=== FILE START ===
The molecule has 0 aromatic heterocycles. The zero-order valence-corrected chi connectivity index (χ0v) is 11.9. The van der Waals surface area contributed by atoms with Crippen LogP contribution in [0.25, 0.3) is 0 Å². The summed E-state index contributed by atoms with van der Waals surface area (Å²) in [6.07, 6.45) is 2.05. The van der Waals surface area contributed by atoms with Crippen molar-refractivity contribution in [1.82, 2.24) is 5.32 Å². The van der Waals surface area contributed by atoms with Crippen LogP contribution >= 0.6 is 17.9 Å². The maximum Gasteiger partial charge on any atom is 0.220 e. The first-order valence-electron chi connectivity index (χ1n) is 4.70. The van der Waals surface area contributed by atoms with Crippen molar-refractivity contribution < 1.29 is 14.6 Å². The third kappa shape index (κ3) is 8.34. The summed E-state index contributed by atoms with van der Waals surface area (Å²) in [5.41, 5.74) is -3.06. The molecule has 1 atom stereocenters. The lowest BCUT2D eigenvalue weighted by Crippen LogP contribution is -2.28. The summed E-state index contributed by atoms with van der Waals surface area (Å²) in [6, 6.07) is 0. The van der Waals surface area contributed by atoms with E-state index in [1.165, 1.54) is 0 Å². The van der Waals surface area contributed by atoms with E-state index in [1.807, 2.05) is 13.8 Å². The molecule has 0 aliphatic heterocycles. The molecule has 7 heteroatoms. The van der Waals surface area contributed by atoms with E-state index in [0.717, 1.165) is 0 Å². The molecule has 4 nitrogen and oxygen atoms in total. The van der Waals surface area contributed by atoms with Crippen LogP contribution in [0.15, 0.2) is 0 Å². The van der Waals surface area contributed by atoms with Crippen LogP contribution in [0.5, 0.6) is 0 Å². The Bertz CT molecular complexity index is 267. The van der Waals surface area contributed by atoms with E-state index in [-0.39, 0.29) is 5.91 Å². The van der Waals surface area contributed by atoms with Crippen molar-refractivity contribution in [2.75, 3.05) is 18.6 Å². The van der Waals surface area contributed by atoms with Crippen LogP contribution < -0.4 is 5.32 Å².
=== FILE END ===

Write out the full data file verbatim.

The molecule has 0 aromatic heterocycles. The zero-order valence-corrected chi connectivity index (χ0v) is 11.9. The van der Waals surface area contributed by atoms with Crippen LogP contribution in [0.25, 0.3) is 0 Å². The summed E-state index contributed by atoms with van der Waals surface area (Å²) in [6.07, 6.45) is 2.05. The van der Waals surface area contributed by atoms with Crippen molar-refractivity contribution in [1.82, 2.24) is 5.32 Å². The van der Waals surface area contributed by atoms with Crippen LogP contribution >= 0.6 is 17.9 Å². The maximum Gasteiger partial charge on any atom is 0.220 e. The first-order valence-electron chi connectivity index (χ1n) is 4.70. The van der Waals surface area contributed by atoms with Crippen molar-refractivity contribution < 1.29 is 14.6 Å². The third kappa shape index (κ3) is 8.34. The summed E-state index contributed by atoms with van der Waals surface area (Å²) in [5.41, 5.74) is -3.06. The molecule has 1 atom stereocenters. The lowest BCUT2D eigenvalue weighted by Crippen LogP contribution is -2.28. The summed E-state index contributed by atoms with van der Waals surface area (Å²) in [6, 6.07) is 0. The van der Waals surface area contributed by atoms with E-state index in [1.165, 1.54) is 0 Å². The van der Waals surface area contributed by atoms with E-state index in [1.807, 2.05) is 13.8 Å². The molecule has 0 aliphatic heterocycles. The molecule has 7 heteroatoms. The van der Waals surface area contributed by atoms with E-state index in [0.717, 1.165) is 0 Å². The molecule has 4 nitrogen and oxygen atoms in total. The van der Waals surface area contributed by atoms with Crippen LogP contribution in [0.15, 0.2) is 0 Å². The van der Waals surface area contributed by atoms with Crippen LogP contribution in [0.5, 0.6) is 0 Å². The Bertz CT molecular complexity index is 267. The van der Waals surface area contributed by atoms with E-state index in [-0.39, 0.29) is 5.91 Å². The van der Waals surface area contributed by atoms with Crippen molar-refractivity contribution in [2.75, 3.05) is 18.6 Å². The van der Waals surface area contributed by atoms with Crippen LogP contribution < -0.4 is 5.32 Å².